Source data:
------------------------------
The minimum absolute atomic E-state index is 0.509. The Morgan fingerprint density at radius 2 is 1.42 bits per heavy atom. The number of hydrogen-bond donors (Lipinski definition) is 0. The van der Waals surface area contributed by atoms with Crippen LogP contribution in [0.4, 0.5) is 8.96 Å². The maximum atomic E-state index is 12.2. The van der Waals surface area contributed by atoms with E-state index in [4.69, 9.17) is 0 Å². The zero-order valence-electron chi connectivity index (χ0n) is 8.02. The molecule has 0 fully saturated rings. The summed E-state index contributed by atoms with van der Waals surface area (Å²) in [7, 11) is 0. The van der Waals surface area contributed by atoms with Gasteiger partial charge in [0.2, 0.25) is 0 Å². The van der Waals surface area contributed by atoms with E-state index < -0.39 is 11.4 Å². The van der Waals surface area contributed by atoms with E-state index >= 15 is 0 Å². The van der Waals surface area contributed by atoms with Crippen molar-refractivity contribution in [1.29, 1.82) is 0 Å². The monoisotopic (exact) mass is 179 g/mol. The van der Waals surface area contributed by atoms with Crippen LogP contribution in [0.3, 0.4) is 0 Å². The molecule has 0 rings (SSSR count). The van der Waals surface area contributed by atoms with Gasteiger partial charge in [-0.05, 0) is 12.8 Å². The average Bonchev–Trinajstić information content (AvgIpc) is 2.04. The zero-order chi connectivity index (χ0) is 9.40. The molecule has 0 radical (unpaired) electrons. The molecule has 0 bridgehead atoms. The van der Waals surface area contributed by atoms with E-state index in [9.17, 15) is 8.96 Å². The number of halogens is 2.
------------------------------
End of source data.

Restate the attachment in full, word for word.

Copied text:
The minimum absolute atomic E-state index is 0.509. The Morgan fingerprint density at radius 2 is 1.42 bits per heavy atom. The number of hydrogen-bond donors (Lipinski definition) is 0. The van der Waals surface area contributed by atoms with Crippen LogP contribution in [0.4, 0.5) is 8.96 Å². The maximum atomic E-state index is 12.2. The van der Waals surface area contributed by atoms with E-state index in [4.69, 9.17) is 0 Å². The zero-order valence-electron chi connectivity index (χ0n) is 8.02. The molecule has 0 fully saturated rings. The summed E-state index contributed by atoms with van der Waals surface area (Å²) in [7, 11) is 0. The van der Waals surface area contributed by atoms with Gasteiger partial charge in [0.2, 0.25) is 0 Å². The van der Waals surface area contributed by atoms with E-state index < -0.39 is 11.4 Å². The van der Waals surface area contributed by atoms with E-state index >= 15 is 0 Å². The van der Waals surface area contributed by atoms with Crippen molar-refractivity contribution in [1.29, 1.82) is 0 Å². The monoisotopic (exact) mass is 179 g/mol. The van der Waals surface area contributed by atoms with Crippen LogP contribution in [0.3, 0.4) is 0 Å². The molecule has 0 rings (SSSR count). The van der Waals surface area contributed by atoms with Gasteiger partial charge in [-0.05, 0) is 12.8 Å². The average Bonchev–Trinajstić information content (AvgIpc) is 2.04. The zero-order chi connectivity index (χ0) is 9.40. The molecule has 0 radical (unpaired) electrons. The molecule has 0 bridgehead atoms. The van der Waals surface area contributed by atoms with E-state index in [9.17, 15) is 8.96 Å². The number of halogens is 2.